Java Reference
In-Depth Information
In the last row of our grid, we added an empty <h:panelGroup> tag. The purpose
of this tag is to allow adding several tags into a single cell of an <h:panelGrid> .
Any tags placed inside this tag are placed inside the same cell of the grid where
<h:panelGrid> is placed. In this particular case, all we want to do is to have an
"empty" cell in the grid so that the next tag, <h:commandButton> , is aligned with the
input fields in the rendered page.
<h:commandButton> is used to submit a form to the server. The value of it's value
attribute is used to generate the text of the rendered button. The value of it's action
attribute is used to determine what page to display after the button is pressed. This
is specified in the navigation rules of the application's faces-config.xml file, which
will be covered later in the chapter.
In our example, we are using static navigation . When using JSF static navigation,
the value of the action attribute of a command button is hard coded in the JSP
markup. An alternate to static navigation is dynamic navigation . When using
dynamic navigation, the value of the action attribute of the command button is a
value binding expression resolving to a method returning a String in a managed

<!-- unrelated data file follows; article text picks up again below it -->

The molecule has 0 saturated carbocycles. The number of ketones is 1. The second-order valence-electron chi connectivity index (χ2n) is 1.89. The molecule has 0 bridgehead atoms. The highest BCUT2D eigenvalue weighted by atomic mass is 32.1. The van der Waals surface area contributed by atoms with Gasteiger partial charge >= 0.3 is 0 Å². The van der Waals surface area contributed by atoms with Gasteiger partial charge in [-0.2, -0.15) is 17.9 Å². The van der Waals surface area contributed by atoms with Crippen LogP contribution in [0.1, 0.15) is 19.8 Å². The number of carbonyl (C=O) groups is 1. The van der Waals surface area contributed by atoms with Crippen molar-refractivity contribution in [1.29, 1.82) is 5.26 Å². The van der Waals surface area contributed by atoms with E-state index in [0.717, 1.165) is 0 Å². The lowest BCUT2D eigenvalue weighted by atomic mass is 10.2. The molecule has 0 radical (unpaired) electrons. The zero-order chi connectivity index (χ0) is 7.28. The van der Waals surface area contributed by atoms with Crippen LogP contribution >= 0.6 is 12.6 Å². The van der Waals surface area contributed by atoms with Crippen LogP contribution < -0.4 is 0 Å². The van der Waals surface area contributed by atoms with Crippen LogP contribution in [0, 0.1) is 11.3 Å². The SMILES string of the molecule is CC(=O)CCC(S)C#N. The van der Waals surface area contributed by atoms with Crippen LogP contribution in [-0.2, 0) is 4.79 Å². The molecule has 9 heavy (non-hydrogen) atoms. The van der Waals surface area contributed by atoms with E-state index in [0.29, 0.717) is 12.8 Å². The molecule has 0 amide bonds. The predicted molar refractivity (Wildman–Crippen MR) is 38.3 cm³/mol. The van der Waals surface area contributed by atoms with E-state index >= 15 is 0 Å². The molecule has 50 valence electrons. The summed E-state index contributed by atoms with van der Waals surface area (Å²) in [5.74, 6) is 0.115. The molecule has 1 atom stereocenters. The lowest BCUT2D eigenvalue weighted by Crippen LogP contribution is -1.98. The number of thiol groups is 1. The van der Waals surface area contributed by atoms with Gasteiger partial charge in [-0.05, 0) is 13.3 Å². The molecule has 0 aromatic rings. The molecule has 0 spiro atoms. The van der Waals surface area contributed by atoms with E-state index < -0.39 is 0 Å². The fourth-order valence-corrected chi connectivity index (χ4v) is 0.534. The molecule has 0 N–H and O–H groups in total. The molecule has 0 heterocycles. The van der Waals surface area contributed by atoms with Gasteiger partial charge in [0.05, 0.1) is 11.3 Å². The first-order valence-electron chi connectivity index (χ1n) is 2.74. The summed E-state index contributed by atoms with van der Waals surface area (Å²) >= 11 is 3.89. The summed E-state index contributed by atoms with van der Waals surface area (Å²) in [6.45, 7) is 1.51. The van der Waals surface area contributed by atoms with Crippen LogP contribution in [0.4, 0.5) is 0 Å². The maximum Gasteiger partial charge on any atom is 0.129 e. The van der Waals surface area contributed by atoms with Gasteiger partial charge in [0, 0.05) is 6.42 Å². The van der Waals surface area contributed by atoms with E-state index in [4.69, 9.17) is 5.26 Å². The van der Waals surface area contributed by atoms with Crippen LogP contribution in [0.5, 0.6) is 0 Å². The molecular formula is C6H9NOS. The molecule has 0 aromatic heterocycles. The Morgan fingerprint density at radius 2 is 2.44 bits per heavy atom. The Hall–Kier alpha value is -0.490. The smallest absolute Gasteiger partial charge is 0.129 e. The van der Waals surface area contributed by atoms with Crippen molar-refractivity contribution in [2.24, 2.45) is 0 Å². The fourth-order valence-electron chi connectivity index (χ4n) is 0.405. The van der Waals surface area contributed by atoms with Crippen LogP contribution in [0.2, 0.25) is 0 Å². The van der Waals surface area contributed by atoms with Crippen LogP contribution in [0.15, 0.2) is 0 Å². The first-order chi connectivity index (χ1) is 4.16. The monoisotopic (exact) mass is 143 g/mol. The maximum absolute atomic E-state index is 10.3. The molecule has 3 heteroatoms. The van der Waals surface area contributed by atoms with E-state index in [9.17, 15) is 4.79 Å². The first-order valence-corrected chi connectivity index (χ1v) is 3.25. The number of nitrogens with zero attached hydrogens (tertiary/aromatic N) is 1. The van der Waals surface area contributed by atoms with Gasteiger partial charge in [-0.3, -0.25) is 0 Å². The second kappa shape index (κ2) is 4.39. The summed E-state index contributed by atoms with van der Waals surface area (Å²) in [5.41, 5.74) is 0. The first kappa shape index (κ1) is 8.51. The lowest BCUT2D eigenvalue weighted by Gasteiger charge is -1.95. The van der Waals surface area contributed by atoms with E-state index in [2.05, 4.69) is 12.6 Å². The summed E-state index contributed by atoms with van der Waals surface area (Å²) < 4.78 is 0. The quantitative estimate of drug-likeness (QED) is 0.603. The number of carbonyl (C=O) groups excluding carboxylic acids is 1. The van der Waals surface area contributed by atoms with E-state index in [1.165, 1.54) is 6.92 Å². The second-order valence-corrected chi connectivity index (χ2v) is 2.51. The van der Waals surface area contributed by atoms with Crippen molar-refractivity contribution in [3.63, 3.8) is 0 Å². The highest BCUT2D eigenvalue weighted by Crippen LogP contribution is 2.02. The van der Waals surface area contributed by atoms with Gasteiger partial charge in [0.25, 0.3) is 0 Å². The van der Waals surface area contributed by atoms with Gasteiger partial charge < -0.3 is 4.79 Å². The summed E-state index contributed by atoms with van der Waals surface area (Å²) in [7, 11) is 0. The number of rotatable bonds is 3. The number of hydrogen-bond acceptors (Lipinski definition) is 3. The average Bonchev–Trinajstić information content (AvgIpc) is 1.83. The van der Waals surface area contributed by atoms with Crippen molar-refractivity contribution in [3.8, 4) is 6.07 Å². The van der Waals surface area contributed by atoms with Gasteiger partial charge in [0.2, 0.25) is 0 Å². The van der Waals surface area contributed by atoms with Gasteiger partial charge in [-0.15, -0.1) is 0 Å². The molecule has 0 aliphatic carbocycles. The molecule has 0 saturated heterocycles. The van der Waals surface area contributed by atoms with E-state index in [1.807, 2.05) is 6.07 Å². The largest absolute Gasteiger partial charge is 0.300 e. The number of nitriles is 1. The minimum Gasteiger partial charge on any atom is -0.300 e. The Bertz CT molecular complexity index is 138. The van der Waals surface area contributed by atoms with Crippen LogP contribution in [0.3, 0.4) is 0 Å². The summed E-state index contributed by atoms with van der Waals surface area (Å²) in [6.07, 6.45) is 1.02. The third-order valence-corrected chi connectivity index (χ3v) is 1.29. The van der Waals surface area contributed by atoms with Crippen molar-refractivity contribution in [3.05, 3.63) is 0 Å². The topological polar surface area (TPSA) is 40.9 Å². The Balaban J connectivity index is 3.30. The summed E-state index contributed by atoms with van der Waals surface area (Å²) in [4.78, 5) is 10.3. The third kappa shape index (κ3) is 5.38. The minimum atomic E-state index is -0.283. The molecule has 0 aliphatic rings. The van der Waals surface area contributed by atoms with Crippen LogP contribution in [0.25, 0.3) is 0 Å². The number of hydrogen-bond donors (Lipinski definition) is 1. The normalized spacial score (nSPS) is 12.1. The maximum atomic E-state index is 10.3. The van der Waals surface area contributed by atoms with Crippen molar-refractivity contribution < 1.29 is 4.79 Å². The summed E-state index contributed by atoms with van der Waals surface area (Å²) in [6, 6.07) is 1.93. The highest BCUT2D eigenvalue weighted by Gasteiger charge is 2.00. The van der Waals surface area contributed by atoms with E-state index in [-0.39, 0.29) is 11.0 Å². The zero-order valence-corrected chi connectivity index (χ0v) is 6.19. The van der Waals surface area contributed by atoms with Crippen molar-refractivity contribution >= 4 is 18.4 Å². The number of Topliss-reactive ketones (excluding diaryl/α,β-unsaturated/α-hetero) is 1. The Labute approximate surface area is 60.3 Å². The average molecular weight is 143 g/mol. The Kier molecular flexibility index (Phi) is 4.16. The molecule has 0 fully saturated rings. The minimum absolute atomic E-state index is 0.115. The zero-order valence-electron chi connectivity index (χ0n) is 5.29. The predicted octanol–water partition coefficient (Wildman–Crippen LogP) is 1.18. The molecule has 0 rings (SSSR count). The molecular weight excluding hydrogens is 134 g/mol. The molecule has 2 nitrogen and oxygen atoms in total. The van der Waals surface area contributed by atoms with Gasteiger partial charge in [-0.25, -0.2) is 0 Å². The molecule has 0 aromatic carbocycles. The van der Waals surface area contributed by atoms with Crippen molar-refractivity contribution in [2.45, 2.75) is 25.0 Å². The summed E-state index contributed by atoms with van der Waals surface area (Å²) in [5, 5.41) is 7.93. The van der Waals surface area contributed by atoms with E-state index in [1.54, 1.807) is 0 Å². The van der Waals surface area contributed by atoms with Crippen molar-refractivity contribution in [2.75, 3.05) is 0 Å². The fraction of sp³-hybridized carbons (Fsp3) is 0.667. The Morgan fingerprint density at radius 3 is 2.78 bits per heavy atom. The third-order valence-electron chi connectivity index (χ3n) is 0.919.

bean. The method may then return different values based on certain conditions.
Navigation would proceed to a different page, depending on the value of
the method.
As long as it returns a String , the managed bean method executed
when using dynamic navigation can contain any logic inside it, and is
frequently used to save data in a managed bean into a database.
Both when using static or dynamic navigation, the page to navigate to is defined in
the application's faces-config.xml configuration file. Later in this chapter, we will
explain how we can graphically configure navigation rules using the NetBeans Page
Flow editor.
Creating Our Managed Bean
JSF-managed beans are standard JavaBeans that are used to hold user-entered data
in JSF applications. JSF-managed beans need to be declared in the application's
faces-config.xml file. NetBeans can help expedite things by automatically adding
our managed beans to faces-config.xml .
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